Tag Archives: calas

Beignets

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This really is a wonderful recipe Beignet recipe. The only thing in my opinion that could improve the flavor of these Beignets would be of course to eat them in the French Quarter with the sounds, sites and smells (yes even some of the bad ones) of a morning in New Orleans, with a whole day of adventure ahead. Actually, that’s what this whole site is about, that first bite of a dish that magically takes you to another place and time, or makes you yearn to discover the people and place that created it.

I made this batch of Beignets for my niece who was staying over for the weekend, and my daughter, neither had ever had them before. I’m glad I was the one who got to introduce them to Beignets. After her first bite my niece Noelle exclaimed, “Wow! This is the best thing that ever set sail in my mouth.” Ah, to be nine again.

Anna however didn’t have much to say, she just turned 2, but just the fact that she ate them is compliment enough. She did belt out a few high pitched “Mmmm’s.”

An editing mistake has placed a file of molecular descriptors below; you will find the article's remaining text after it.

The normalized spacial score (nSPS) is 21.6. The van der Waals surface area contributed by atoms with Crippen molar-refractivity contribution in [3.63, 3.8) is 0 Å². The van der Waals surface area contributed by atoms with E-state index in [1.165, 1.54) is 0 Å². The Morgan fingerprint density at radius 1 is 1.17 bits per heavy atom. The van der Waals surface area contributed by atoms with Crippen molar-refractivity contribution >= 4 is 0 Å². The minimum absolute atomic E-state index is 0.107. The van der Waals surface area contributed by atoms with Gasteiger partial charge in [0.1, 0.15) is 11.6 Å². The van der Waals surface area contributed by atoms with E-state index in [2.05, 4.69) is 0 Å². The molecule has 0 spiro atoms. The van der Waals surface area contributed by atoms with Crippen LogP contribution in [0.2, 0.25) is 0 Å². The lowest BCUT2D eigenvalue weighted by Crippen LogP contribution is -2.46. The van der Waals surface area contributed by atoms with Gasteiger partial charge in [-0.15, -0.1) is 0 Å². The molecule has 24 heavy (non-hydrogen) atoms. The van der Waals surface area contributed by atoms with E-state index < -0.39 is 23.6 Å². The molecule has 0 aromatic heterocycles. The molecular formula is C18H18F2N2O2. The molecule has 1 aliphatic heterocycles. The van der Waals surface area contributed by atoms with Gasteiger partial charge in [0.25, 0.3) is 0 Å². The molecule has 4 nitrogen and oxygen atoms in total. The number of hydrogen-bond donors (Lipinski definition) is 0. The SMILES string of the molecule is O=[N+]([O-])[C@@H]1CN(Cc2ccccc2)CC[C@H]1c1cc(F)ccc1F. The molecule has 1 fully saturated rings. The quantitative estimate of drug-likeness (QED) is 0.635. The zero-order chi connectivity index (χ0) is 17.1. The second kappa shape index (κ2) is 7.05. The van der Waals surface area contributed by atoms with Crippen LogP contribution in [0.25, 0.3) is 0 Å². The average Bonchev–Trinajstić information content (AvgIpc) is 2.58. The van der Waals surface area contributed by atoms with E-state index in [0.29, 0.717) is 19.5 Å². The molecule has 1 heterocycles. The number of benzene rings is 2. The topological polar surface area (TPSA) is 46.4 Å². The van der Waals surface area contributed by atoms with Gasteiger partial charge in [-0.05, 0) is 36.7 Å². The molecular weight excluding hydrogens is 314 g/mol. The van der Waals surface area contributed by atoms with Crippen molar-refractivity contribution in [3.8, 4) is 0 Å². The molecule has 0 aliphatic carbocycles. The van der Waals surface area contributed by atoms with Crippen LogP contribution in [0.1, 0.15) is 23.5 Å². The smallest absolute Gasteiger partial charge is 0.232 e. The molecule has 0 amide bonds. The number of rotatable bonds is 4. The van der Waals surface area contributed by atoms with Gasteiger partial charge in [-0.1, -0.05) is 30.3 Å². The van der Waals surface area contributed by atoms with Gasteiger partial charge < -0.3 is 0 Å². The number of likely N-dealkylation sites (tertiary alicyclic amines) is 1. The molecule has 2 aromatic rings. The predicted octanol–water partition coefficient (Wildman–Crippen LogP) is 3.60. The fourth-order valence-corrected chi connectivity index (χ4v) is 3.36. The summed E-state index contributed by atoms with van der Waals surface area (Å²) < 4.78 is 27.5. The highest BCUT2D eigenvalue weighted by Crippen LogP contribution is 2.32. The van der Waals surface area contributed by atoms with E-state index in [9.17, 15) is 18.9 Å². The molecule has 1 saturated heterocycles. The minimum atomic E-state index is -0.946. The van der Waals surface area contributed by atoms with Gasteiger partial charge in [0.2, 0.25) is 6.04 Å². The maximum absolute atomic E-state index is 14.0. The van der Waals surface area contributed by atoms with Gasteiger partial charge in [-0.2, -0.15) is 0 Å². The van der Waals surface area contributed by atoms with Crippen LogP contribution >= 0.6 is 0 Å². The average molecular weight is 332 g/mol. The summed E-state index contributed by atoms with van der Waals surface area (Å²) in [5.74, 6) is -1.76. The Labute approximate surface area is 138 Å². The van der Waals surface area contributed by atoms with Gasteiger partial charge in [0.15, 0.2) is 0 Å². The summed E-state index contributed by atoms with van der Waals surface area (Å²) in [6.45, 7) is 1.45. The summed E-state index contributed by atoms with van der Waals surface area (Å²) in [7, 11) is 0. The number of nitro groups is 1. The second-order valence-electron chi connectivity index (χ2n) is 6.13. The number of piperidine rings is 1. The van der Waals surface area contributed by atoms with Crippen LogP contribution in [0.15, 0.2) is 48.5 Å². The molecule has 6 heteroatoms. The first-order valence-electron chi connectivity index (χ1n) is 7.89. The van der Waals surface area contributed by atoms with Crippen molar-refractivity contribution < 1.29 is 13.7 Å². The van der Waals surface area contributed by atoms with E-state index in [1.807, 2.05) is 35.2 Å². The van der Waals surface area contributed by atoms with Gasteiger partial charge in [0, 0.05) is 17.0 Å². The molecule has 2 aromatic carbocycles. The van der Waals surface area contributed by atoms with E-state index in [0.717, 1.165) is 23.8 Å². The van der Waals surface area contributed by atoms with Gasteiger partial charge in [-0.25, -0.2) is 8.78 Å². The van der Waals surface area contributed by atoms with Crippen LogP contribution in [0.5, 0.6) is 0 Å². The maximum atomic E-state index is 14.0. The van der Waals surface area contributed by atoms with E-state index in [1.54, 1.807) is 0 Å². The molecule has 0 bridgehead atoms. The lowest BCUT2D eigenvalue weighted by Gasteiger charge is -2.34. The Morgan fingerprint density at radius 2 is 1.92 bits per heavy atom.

I changed the pic on the page with the recipe, as this one turned out much better than the former, but the Beignets were from the same recipe.

I made a few discoveries while making this batch, however. One, the second rise isn’t really necessary, the heat of the oil puffed them right up, this may be partially due to the fact that I used two envelopes of yeast instead of one, but I think they will rise with one. I’m going to make an adjustment to the recipe.

Just for fun here are some pics from our last trip to Cafe Du Monde last February. As always, I’m dying to get back to New Orleans.

Related Posts:

Beignet Recipe
Calas Recipe

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Calas Recipe

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From Nola Cuisine

At the turn of the last century, the “Calas Woman” was still a fixture in the French Quarter marketplace in the early morning, crying Belle Cala! Tout Chaud! and carrying a covered basket or bowl on her head filled with the Rice fritters to sell to the Creole cooks who would serve them with coffee or Cafe au Lait. The name is said to be derived from an African word for rice.